Today I’m sharing my experience from recent trek to Huntington Beach, California in which I tested out several beach-related gadgets. I put all of these products to a real-world test, and here are the insights I gathered.
Where to Purchase
- Sand Cloud Towel – I paid $48 for this, which seems to be the usual price.
- Beach Cup Holders – Prices for these vary wildly, from $15 – $30, so it may pay to monitor the price for a while if it seems high.
- Travelon Towel – These typically run about $10 for a two-pack.
- Sandscreen – This runs around $25 for one bag, which lasts multiple uses.
- Caldesene Cornstarch Baby Powder – Any cornstarch baby powder will work, but this is the brand I tried.
- Bag-Cleaning Ball – You should be able to pick this up for $12-$15
Prices noted above are subject to change. They are current as of this July 2023 writing.
Beach Gadget Review
I recently traveled down to Huntington Beach, California to test out several gadgets that seemed appropriate for a beach day. While this may not be as exhaustive as my usual reviews, the products are certainly being used in a real-world situation. If you have a beach day planned, perhaps some of these may come in handy for you.
Sand Cloud Towel
First up, I tested a product that had been featured on Shark Tank: the Sand Cloud towel. Claiming to be an anti-sand towel, I purchased this for 48 dollars. This towel is said to be quick-drying, rolls up smaller than other towels of its size, and can also double as a yoga mat, throw blanket, or more. It’s made from 100% organic Turkish cotton and has glowing reviews on Amazon for being soft, quick to dry, and durable. Some, however, complained it was too thin or expensive.
Upon comparison with a generic towel, I found the Sand Cloud towel thinner, albeit a tad less soft. To test its anti-sand feature, I placed it on the sweltering sand and tossed some sand on each towel. I picked each towel up, shook them off, and found that both towels initially shed the sand well. For my next test, I used both towels for the rest of the day, including laying on them with wet, sandy legs. I shook them off at the end of the day and each seemed to shed sand equally well once again. Upon further inspection at the end of the day back at my hotel, however, I found that there was some sand left in the beach towel, while the Sand Cloud was practically sand-free. So, while the price tag may seem steep, it does seem to fulfill its anti-sand promise slightly better than a regular towel.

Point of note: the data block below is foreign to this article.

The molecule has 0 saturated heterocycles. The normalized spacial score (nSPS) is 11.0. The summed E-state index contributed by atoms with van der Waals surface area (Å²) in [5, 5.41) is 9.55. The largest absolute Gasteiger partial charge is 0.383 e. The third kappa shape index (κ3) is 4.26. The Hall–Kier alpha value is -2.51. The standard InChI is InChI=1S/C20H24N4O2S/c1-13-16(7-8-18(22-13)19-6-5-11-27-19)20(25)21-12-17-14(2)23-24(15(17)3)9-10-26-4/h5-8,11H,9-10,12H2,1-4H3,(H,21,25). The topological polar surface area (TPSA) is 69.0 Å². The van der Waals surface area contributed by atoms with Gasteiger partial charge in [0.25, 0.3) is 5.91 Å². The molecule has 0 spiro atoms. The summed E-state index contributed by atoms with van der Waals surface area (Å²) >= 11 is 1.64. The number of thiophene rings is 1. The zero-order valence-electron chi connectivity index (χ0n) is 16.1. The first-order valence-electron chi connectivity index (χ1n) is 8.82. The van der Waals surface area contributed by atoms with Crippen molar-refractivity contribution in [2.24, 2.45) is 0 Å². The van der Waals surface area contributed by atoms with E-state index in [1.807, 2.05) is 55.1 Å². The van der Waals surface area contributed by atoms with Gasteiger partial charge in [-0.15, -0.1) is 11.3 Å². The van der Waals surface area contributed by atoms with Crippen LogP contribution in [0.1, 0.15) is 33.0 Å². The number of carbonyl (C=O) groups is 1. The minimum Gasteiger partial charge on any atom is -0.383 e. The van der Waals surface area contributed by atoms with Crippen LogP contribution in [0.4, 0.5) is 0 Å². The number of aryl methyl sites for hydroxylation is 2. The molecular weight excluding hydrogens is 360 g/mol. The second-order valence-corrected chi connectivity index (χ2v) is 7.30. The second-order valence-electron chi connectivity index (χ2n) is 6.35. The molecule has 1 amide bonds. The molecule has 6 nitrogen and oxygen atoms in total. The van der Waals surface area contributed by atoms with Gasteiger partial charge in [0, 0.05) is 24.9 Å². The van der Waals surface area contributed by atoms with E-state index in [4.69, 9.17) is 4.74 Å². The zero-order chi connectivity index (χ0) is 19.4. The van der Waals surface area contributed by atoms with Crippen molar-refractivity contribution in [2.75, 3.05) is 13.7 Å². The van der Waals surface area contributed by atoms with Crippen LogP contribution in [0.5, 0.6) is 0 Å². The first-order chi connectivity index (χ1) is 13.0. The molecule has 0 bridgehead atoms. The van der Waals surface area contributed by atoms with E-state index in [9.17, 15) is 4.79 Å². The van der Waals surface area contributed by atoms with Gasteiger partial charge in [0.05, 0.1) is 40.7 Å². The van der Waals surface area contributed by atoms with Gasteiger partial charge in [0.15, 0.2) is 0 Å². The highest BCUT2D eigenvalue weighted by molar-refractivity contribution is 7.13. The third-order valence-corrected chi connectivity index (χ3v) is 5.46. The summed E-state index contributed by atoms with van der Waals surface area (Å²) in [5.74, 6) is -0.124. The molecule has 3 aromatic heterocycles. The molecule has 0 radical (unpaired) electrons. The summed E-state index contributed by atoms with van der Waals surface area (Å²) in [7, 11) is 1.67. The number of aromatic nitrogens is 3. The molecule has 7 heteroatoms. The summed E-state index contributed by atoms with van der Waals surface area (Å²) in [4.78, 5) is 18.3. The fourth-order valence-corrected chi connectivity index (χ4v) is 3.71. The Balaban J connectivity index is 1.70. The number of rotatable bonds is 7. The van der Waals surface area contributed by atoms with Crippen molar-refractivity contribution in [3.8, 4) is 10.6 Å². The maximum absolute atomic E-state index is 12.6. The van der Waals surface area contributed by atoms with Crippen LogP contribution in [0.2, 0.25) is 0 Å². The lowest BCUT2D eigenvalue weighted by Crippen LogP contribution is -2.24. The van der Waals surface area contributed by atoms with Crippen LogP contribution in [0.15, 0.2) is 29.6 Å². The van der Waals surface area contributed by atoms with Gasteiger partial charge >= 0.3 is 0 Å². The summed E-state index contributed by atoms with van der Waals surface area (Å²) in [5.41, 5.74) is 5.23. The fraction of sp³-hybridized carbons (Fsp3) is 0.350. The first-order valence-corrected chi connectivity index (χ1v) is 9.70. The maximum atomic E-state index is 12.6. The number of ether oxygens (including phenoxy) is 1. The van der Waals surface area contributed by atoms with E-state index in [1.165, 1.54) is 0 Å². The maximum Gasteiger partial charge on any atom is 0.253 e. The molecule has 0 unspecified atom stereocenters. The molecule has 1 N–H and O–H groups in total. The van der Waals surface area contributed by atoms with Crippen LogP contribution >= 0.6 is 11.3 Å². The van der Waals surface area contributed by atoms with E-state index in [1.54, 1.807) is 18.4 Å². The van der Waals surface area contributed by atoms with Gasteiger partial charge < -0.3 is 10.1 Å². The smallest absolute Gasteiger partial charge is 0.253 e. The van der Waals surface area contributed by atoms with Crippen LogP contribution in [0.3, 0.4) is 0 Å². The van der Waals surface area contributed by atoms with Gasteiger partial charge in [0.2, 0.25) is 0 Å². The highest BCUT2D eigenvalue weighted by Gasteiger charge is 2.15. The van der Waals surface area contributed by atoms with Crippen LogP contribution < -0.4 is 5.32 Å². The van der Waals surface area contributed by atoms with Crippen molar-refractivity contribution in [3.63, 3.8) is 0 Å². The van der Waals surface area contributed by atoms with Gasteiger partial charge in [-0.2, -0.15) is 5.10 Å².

Beach Cup Holders
Next in line were simple beach cup holders I purchased on Amazon for $14.44 (seven-pack). These colorful holders are designed to keep your drinks sand-free and are large enough to accommodate various sizes of cans and bottles. Some users have even employed these for their phones. The only complaints online were about their size or sharpness of the legs.
I enjoyed using these cup holders; they were easy to set up by just twisting them into the sand. They kept my drinks sand-free throughout the day, and you can even color-coordinate them with your cans. However, I did notice that they warmed my bottles over time more than if they were kept inside a bag or out of the sun. This might not matter, depending on your situation, but it was a small detail I observed. So, while not perfect, they were handy and served their primary purpose well.
Travelon Travel Towel
As a bonus gadget, I decided to test the Travelon antimicrobial travel towel, which is more of a general travel gadget. This small, convenient towel comes with a clip for easy access. It was quite useful in wiping off excess sunscreen and sand from my hands, and you can just stuff it back into its bag and wash it later. A nice little add-on for any beach day.
Another intriguing product I tested was the Sandscreen, an anti-sand bag that claims to remove sand from your skin. It was priced at $24.99. Some users have compared it to just baby powder in a bag, but I wanted to see the difference for myself.
To test, I purposely applied wet sand on my skin, let it dry, and then tried to wipe it off using both the Sandscreen and regular cornstarch baby powder. I found that both products worked almost equally well in removing the sand and leaving my skin smooth. Given this, I’d argue that cornstarch baby powder, being more readily available and cheaper, is a better option.
Lastly, I tested the Bag-Cleaning Ball that is designed to pick up dirt, dust, and sand from bags or purses. I paid $12 for this and thought the beach would be the perfect place to test it out.
I put the ball into my bag along with my sandy beach towels and found that by the end of the day, it had indeed collected a considerable amount of sand. While it didn’t pick up everything, it certainly reduced the amount of sand in my bag.
In the end, the Sand Cloud towel does seem to have a slight edge over regular towels in being sand-resistant, despite its higher price. The beach cup holders have one job, and they do it well. The Travelon travel towel was a handy addition to my beach gear. Although the Sandscreen works, you might get a better deal with regular baby powder, while the Bag-Cleaning Ball is not a complete solution but does help to some extent.
I hope you found my personal beach gadget testing insightful. If you’ve tried any of these gadgets, let me know your thoughts in the comments below.